'Victory for People and the Planet' as EPA Chief Scott Pruitt Resigns
By Julia Conley
The White House announced Thursday that U.S. Environmental Protection Agency (EPA) Administrator Scott Pruitt has resigned, following months of mounting scandals regarding his misuse of taxpayer funds for his lavish travel expenses, the extreme secrecy with which he ran the agency, his treatment of his staff, and other ethics controversies.
While Pruitt's management style and ethics-free behavior frequently threatened to distract from his activities as the nation's top official ostensibly in charge of safeguarding the environment, climate action groups and other green campaigners have repeatedly pointed to his aggressive efforts to undermine the EPA's stated mission while spearheading the Trump administration's overall effort to execute a massive giveaway to the fossil fuel industry and other corporate interests.
Any of the dozen outrageous ethics scandals perpetrated by EPA Administrator Scott Pruitt should have been enough t… https://t.co/Kp0VaJk2Ag— Noah Bookbinder (@Noah Bookbinder)1530820094.0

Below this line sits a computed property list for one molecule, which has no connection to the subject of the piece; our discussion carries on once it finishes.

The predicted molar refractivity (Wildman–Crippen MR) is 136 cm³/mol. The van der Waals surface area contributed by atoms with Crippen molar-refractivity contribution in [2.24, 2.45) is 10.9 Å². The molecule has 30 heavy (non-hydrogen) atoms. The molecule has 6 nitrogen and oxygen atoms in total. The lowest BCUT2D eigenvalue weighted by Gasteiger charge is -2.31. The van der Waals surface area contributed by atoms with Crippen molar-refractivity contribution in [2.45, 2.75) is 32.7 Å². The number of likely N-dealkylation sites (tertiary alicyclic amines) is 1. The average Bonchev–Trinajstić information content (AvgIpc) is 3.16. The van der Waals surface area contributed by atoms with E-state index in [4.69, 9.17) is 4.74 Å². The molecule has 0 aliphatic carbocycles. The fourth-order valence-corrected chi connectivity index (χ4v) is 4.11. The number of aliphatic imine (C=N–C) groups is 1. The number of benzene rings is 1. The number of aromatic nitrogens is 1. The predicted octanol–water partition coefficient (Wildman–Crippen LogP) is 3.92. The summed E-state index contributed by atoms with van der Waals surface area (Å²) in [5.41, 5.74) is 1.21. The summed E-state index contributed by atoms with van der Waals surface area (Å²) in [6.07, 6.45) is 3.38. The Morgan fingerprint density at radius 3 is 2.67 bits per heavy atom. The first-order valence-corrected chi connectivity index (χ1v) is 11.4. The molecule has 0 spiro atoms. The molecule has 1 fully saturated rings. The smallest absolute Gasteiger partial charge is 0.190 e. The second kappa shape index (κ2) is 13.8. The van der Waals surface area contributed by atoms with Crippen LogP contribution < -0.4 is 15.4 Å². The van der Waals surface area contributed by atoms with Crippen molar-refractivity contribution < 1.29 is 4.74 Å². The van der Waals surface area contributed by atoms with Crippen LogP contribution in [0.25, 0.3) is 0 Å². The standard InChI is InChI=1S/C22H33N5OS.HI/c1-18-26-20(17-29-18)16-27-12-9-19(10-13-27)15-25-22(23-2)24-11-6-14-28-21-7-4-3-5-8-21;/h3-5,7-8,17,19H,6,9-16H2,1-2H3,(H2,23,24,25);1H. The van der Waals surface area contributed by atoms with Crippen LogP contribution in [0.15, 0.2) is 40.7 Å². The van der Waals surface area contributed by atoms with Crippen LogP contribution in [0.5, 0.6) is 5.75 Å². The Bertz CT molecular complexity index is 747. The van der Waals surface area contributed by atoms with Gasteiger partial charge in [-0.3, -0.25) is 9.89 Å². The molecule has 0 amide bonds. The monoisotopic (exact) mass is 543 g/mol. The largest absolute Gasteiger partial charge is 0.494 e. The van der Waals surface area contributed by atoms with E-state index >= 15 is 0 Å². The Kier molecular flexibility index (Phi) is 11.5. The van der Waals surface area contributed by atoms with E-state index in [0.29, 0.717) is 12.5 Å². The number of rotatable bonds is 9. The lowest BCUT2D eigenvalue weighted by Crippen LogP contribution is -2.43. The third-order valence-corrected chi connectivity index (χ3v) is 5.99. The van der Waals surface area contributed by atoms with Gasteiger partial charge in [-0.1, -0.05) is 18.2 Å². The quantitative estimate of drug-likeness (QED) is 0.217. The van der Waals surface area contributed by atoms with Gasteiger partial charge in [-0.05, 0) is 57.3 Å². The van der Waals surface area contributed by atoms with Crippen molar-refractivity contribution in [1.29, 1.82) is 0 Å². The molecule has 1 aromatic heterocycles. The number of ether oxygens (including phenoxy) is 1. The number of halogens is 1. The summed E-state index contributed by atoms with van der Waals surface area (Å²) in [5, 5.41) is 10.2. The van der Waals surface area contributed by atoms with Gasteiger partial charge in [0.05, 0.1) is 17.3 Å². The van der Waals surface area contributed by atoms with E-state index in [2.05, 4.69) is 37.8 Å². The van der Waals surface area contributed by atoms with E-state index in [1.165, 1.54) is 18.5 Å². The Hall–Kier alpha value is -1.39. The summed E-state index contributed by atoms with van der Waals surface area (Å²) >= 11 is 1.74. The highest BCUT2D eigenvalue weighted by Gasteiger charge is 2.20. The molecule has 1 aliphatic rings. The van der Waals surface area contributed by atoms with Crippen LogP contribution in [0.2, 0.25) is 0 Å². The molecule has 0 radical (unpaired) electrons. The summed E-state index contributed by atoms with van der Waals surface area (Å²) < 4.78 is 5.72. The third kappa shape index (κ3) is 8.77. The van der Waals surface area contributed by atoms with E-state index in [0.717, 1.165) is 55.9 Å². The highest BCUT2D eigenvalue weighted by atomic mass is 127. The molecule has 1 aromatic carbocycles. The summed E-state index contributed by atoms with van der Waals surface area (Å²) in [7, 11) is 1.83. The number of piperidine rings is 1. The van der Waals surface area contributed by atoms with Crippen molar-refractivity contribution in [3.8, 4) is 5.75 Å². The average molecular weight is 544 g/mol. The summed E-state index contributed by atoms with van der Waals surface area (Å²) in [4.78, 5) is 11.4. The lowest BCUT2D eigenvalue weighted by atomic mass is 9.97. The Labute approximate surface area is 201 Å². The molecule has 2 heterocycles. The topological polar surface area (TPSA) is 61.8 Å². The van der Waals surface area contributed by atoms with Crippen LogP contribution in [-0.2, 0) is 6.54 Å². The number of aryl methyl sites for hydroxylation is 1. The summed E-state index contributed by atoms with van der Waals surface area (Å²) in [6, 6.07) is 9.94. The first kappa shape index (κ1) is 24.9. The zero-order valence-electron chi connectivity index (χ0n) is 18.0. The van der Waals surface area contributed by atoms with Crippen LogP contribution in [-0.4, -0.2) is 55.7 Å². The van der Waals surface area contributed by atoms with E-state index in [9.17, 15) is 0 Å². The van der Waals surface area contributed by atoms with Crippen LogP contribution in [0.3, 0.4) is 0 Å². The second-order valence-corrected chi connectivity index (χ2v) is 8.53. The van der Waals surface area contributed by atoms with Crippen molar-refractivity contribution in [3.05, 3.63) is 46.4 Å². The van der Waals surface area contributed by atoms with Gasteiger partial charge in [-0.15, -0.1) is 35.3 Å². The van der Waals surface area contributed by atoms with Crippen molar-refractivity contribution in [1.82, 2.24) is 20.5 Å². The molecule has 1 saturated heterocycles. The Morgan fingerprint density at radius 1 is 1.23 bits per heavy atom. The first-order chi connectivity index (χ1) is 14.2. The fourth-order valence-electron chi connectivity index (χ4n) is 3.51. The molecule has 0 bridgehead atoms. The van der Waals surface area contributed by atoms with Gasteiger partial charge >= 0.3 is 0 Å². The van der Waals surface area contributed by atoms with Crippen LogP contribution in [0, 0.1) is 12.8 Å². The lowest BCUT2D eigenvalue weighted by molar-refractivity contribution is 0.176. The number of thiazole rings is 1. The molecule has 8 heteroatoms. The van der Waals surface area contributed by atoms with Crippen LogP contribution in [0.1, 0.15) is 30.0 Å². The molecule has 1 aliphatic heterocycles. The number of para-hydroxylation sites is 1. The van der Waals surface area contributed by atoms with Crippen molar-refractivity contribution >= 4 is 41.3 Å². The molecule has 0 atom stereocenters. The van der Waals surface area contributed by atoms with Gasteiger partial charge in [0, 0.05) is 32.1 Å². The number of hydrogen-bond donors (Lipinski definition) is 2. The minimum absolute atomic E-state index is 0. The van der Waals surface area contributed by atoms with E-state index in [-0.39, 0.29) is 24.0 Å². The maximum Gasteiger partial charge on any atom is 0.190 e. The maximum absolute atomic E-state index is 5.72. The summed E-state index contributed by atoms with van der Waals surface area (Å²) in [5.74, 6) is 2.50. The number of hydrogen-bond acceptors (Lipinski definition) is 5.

Friends of the Earth (FOE) called Pruitt's departure a "victory for people and the planet."
"Scott Pruitt's corruption and coziness with industry lobbyists finally caught up with him," said FOE president Erich Pica. "We're happy that Pruitt can no longer deceive Americans or destroy our environment. This victory belongs to the hundreds of thousands of activists who fought to protect the Environmental Protection Agency from a corrupt crony set on destroying it from the inside...We must work to remove every member of this administration who has abused their power and put polluter profits over people and the planet."
"Ethics matter," concluded Rhea Suh, president of the Natural Resources Defense Council (NRDC). "So does a commitment to the EPA's central mission. Pruitt failed miserably on both counts."
This post may be updated.
Reposted with permission from our media associate Common Dreams.
Correction: An earlier version of this article misspelled Natural Resources Defense Council.